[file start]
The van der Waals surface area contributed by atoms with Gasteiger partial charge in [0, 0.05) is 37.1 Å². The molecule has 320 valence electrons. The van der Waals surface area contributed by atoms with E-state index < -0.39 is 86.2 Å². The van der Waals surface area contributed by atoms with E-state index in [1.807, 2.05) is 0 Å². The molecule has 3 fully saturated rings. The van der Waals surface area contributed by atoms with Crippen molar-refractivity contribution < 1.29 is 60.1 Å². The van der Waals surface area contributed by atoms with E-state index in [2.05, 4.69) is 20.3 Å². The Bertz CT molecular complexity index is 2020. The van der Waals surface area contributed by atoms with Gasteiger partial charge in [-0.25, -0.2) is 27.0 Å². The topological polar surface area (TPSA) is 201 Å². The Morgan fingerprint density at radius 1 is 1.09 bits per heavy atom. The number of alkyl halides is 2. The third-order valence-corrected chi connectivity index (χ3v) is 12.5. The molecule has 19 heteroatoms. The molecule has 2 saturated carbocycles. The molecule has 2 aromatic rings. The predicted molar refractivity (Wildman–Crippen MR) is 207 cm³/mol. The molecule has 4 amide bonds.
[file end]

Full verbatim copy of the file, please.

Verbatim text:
The van der Waals surface area contributed by atoms with Gasteiger partial charge in [0, 0.05) is 37.1 Å². The molecule has 320 valence electrons. The van der Waals surface area contributed by atoms with E-state index < -0.39 is 86.2 Å². The van der Waals surface area contributed by atoms with E-state index in [1.807, 2.05) is 0 Å². The molecule has 3 fully saturated rings. The van der Waals surface area contributed by atoms with Crippen molar-refractivity contribution < 1.29 is 60.1 Å². The van der Waals surface area contributed by atoms with E-state index in [2.05, 4.69) is 20.3 Å². The Bertz CT molecular complexity index is 2020. The van der Waals surface area contributed by atoms with Gasteiger partial charge in [-0.25, -0.2) is 27.0 Å². The topological polar surface area (TPSA) is 201 Å². The Morgan fingerprint density at radius 1 is 1.09 bits per heavy atom. The number of alkyl halides is 2. The third-order valence-corrected chi connectivity index (χ3v) is 12.5. The molecule has 19 heteroatoms. The molecule has 2 saturated carbocycles. The molecule has 2 aromatic rings. The predicted molar refractivity (Wildman–Crippen MR) is 207 cm³/mol. The molecule has 4 amide bonds.